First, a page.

’It is very dangerous,’ Cynthia Gibson said as she stood next to Stephens, ‘and I don’t understand why.’
It is easy to understand why casualty collisions happen so frequently on the stretch of road in question. The section of street is an overbuilt stroad — a hybrid between a high-access street and a high-speed road — that operates far below its design capacity, inducing speeding and aggressive driving behaviors.
The stroad features wide travel lanes — two in each direction, with a center "suicide" left-turn lane — along a straight, featureless corridor. Buildings are set back far from the roadway, as are any other vertical encumbrances. This type of road geometry is built to enable high-speed travel while providing ample buffer room for high-speed mistakes.
The corridor is massively overbuilt for its level of use. Five-lane roadways with low intersection density, such as this stretch of 119th Street, can carry over 35,000 vehicles per day; in 2016, this section of road carried only 10,525.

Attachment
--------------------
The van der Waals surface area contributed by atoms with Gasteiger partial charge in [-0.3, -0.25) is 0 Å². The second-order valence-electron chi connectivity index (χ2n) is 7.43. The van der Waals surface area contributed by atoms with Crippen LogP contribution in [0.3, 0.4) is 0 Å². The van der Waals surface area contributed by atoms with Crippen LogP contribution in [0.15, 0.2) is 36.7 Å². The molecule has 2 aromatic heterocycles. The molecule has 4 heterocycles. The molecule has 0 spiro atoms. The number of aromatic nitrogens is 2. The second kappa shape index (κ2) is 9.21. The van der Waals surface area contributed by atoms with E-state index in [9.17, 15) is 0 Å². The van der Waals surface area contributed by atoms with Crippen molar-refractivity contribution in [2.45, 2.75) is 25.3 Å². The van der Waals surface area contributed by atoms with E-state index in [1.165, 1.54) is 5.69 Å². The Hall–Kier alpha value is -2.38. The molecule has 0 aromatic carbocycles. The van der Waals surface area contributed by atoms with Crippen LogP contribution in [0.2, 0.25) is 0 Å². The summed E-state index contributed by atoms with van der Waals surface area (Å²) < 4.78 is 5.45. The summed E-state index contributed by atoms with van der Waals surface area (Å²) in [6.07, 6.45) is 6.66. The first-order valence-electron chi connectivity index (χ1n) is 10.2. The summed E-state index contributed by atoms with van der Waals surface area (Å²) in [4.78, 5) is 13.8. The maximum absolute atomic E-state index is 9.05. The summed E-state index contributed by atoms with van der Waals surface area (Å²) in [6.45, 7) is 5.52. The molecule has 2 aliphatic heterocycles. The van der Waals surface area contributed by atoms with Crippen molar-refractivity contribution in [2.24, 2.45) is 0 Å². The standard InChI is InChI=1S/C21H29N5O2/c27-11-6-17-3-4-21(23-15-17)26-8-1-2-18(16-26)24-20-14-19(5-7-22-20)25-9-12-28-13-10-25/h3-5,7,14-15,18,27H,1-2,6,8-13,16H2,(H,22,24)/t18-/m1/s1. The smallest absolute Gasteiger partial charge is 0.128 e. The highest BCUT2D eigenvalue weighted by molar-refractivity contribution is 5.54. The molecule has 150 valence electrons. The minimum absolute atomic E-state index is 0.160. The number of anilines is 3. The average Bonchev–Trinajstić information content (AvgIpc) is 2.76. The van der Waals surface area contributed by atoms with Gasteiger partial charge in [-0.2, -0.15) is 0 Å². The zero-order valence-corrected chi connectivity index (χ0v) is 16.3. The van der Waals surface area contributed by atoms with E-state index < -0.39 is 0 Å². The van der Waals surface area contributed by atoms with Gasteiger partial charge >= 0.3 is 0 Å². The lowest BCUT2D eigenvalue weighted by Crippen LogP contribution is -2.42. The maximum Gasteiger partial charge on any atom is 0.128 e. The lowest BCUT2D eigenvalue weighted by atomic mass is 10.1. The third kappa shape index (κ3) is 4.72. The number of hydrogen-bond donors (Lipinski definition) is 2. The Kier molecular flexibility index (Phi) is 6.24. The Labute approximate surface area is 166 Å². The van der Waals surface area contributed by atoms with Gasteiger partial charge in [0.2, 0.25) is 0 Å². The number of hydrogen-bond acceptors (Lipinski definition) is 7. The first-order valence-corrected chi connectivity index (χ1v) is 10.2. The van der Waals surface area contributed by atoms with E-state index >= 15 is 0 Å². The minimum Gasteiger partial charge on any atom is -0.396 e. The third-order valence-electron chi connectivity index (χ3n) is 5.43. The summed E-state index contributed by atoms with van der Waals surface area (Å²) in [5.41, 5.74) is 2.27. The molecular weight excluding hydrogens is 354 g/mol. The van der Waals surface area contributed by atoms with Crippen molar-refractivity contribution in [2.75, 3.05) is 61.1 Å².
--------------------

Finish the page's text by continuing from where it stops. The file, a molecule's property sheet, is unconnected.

Streets that are built with highway geometries and operate at less than a third of their design capacity are a recipe for speeding and inattentive driving. The term to know is risk homeostasis — a theory that suggests humans alter their behaviors to based on their perceptions of an acceptable level of risk. When the perceived benefits of risky behaviors — such as speeding or using a phone while operating a vehicle — outweigh the perceived costs, people are more likely to engage in risky behaviors. Street designs that lower the threshold of perceived risk by employing highway design techniques, then, induce drivers into operating their vehicles well above the speed limit and without appropriate care. Most of the time, their risk-taking is rewarded — but sometimes, it has deadly consequences.
The type of tragedy that happened on Saturday morning is the predictable result of how we design our arterial streets in Wichita and thousands of other cities. Unfortunately, we have yet been unwilling to recognize the unique level of carnage that our street design causes and we are unlikely to make changes of any substance due to our politics.